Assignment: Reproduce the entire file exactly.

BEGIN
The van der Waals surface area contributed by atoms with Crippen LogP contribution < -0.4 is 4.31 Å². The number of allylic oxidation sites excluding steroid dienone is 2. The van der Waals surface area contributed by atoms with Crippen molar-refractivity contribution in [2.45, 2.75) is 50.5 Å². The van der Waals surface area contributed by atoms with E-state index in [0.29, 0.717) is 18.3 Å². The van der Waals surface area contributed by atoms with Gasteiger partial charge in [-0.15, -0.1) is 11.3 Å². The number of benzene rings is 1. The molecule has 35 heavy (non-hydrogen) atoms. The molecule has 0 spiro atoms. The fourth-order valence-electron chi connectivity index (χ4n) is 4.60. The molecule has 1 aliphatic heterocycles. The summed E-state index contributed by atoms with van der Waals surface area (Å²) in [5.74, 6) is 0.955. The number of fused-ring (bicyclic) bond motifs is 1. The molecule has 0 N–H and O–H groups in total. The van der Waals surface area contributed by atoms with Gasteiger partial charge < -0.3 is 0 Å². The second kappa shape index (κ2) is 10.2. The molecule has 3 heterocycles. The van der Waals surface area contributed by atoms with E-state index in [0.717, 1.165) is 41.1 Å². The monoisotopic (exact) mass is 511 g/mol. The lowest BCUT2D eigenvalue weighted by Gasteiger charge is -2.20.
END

The van der Waals surface area contributed by atoms with Crippen LogP contribution < -0.4 is 4.31 Å². The number of allylic oxidation sites excluding steroid dienone is 2. The van der Waals surface area contributed by atoms with Crippen molar-refractivity contribution in [2.45, 2.75) is 50.5 Å². The van der Waals surface area contributed by atoms with E-state index in [0.29, 0.717) is 18.3 Å². The van der Waals surface area contributed by atoms with Gasteiger partial charge in [-0.15, -0.1) is 11.3 Å². The number of benzene rings is 1. The molecule has 35 heavy (non-hydrogen) atoms. The molecule has 0 spiro atoms. The fourth-order valence-electron chi connectivity index (χ4n) is 4.60. The molecule has 1 aliphatic heterocycles. The summed E-state index contributed by atoms with van der Waals surface area (Å²) in [5.74, 6) is 0.955. The number of fused-ring (bicyclic) bond motifs is 1. The molecule has 0 N–H and O–H groups in total. The van der Waals surface area contributed by atoms with Gasteiger partial charge < -0.3 is 0 Å². The second kappa shape index (κ2) is 10.2. The molecule has 3 heterocycles. The van der Waals surface area contributed by atoms with E-state index in [0.717, 1.165) is 41.1 Å². The monoisotopic (exact) mass is 511 g/mol. The lowest BCUT2D eigenvalue weighted by Gasteiger charge is -2.20.